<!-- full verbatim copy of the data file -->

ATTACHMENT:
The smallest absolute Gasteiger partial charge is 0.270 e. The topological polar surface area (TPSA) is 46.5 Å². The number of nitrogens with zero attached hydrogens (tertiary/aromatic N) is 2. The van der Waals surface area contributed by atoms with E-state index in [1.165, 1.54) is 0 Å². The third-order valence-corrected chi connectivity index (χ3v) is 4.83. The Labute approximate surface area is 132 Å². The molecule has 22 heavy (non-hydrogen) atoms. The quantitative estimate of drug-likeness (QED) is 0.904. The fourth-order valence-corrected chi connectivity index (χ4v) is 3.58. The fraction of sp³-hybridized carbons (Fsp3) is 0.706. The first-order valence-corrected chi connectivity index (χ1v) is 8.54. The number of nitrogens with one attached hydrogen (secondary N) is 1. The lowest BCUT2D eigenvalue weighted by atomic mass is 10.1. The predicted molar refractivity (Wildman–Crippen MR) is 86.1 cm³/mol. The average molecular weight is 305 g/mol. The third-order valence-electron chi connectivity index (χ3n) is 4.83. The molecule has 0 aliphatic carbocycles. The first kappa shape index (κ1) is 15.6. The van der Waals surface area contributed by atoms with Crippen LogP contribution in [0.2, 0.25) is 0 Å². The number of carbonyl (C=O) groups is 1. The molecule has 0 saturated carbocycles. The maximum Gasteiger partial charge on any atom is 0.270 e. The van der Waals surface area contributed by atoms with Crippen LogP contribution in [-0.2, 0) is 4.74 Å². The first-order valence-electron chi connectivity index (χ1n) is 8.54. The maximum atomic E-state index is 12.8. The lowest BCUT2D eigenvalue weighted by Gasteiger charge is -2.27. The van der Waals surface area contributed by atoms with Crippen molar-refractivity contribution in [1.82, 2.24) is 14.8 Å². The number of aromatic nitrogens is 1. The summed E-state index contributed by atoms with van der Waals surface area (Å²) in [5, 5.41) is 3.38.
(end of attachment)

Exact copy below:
The smallest absolute Gasteiger partial charge is 0.270 e. The topological polar surface area (TPSA) is 46.5 Å². The number of nitrogens with zero attached hydrogens (tertiary/aromatic N) is 2. The van der Waals surface area contributed by atoms with E-state index in [1.165, 1.54) is 0 Å². The third-order valence-corrected chi connectivity index (χ3v) is 4.83. The Labute approximate surface area is 132 Å². The molecule has 22 heavy (non-hydrogen) atoms. The quantitative estimate of drug-likeness (QED) is 0.904. The fourth-order valence-corrected chi connectivity index (χ4v) is 3.58. The fraction of sp³-hybridized carbons (Fsp3) is 0.706. The first-order valence-corrected chi connectivity index (χ1v) is 8.54. The number of nitrogens with one attached hydrogen (secondary N) is 1. The lowest BCUT2D eigenvalue weighted by atomic mass is 10.1. The predicted molar refractivity (Wildman–Crippen MR) is 86.1 cm³/mol. The average molecular weight is 305 g/mol. The third-order valence-electron chi connectivity index (χ3n) is 4.83. The molecule has 0 aliphatic carbocycles. The first kappa shape index (κ1) is 15.6. The van der Waals surface area contributed by atoms with Crippen LogP contribution in [0.2, 0.25) is 0 Å². The number of carbonyl (C=O) groups is 1. The molecule has 0 saturated carbocycles. The maximum Gasteiger partial charge on any atom is 0.270 e. The van der Waals surface area contributed by atoms with Crippen LogP contribution in [-0.2, 0) is 4.74 Å². The first-order valence-electron chi connectivity index (χ1n) is 8.54. The maximum atomic E-state index is 12.8. The lowest BCUT2D eigenvalue weighted by Gasteiger charge is -2.27. The van der Waals surface area contributed by atoms with Crippen molar-refractivity contribution in [1.82, 2.24) is 14.8 Å². The number of aromatic nitrogens is 1. The summed E-state index contributed by atoms with van der Waals surface area (Å²) in [5, 5.41) is 3.38.